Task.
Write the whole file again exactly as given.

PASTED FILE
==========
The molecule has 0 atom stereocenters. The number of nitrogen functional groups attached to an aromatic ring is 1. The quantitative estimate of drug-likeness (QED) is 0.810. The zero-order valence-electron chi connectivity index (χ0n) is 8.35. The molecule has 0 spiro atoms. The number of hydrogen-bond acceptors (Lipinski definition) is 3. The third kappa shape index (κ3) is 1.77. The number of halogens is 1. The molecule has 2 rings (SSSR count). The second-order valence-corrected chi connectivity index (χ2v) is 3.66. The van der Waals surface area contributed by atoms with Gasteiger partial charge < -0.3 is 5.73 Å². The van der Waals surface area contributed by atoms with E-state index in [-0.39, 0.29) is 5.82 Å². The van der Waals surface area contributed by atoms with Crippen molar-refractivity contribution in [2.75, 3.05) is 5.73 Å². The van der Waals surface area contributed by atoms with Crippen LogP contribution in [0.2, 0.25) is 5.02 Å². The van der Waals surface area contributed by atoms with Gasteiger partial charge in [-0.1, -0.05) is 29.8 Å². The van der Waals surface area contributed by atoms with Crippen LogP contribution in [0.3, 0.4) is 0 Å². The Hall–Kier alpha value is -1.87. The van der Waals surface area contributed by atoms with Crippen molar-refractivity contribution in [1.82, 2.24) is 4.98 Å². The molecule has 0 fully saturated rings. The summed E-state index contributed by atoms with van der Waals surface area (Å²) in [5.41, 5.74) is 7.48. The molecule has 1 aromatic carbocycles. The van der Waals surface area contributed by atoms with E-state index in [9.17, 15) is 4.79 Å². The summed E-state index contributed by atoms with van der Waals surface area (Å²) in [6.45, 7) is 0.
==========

The molecule has 0 atom stereocenters. The number of nitrogen functional groups attached to an aromatic ring is 1. The quantitative estimate of drug-likeness (QED) is 0.810. The zero-order valence-electron chi connectivity index (χ0n) is 8.35. The molecule has 0 spiro atoms. The number of hydrogen-bond acceptors (Lipinski definition) is 3. The third kappa shape index (κ3) is 1.77. The number of halogens is 1. The molecule has 2 rings (SSSR count). The second-order valence-corrected chi connectivity index (χ2v) is 3.66. The van der Waals surface area contributed by atoms with Gasteiger partial charge < -0.3 is 5.73 Å². The van der Waals surface area contributed by atoms with E-state index in [-0.39, 0.29) is 5.82 Å². The van der Waals surface area contributed by atoms with Crippen molar-refractivity contribution in [2.75, 3.05) is 5.73 Å². The van der Waals surface area contributed by atoms with Crippen LogP contribution in [0.2, 0.25) is 5.02 Å². The van der Waals surface area contributed by atoms with Gasteiger partial charge in [-0.1, -0.05) is 29.8 Å². The van der Waals surface area contributed by atoms with Crippen LogP contribution in [0.3, 0.4) is 0 Å². The Hall–Kier alpha value is -1.87. The van der Waals surface area contributed by atoms with Crippen molar-refractivity contribution in [1.82, 2.24) is 4.98 Å². The molecule has 0 fully saturated rings. The summed E-state index contributed by atoms with van der Waals surface area (Å²) in [5.41, 5.74) is 7.48. The molecule has 1 aromatic carbocycles. The van der Waals surface area contributed by atoms with E-state index in [9.17, 15) is 4.79 Å². The summed E-state index contributed by atoms with van der Waals surface area (Å²) in [6.45, 7) is 0.